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Michael Johnson makes his living by telling people where they went wrong.

Whether it be as one of the most respected pundits at BBC Sport or at his Michael Johnson Performance centres, analysing the minute details of an athlete’s performance pays the American’s bills. 

It is particularly cruel, therefore, that he faces the future with no such clarity about his health.

Four months ago Olympic sprinting great Johnson had a stroke.

It was a mini stroke from which the 51-year-old has made a miraculous recovery – he is already spending his days paddle-boarding, rowing, cycling and running.

But despite multiple tests and analysis from doctors, he admits he is living in fear because of one nagging question – why?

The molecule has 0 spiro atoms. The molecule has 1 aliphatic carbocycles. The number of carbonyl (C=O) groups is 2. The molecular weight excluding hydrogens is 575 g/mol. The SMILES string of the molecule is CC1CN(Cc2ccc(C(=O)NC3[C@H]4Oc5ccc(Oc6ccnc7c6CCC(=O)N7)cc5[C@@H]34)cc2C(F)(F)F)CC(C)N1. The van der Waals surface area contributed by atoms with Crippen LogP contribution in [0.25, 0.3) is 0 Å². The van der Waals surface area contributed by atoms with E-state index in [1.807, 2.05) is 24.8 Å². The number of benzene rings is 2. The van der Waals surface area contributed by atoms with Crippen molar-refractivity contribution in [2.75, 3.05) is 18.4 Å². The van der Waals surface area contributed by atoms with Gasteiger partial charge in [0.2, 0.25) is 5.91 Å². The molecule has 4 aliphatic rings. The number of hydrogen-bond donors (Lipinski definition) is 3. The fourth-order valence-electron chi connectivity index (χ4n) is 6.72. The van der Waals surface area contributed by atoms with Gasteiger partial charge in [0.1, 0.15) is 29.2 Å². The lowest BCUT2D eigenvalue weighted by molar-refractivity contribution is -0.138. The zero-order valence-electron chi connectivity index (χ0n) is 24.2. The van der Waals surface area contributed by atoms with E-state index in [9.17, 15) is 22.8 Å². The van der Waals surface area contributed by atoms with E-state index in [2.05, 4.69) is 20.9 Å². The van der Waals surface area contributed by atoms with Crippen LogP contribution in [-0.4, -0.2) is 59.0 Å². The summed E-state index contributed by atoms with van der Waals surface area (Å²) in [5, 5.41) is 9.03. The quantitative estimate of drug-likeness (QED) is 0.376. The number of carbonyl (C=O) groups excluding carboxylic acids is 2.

“We’ve sort of concluded that we’ll probably never find that cause,” Johnson tells BBC Sport.

“It’s something I’ve had to come to terms with. If I knew what the cause was, I could potentially do something about it and feel much better knowing that this is what caused it and now I have eliminated that potential issue. Unfortunately, I don’t have that luxury.

“Obviously that could create a little bit of fear, that I was doing all the right things before the stroke and now am doing all the right things again, even more. Yet it could happen again.”

Fear of the unknown is not the only scary concept Johnson has had to face in recent months. He has also had to embrace a completely alien emotion – vulnerability.

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Over a glittering career during which he won four Olympic golds, and set world records in the 200m and 400m, Johnson was happy to talk the talk and walk the walk.

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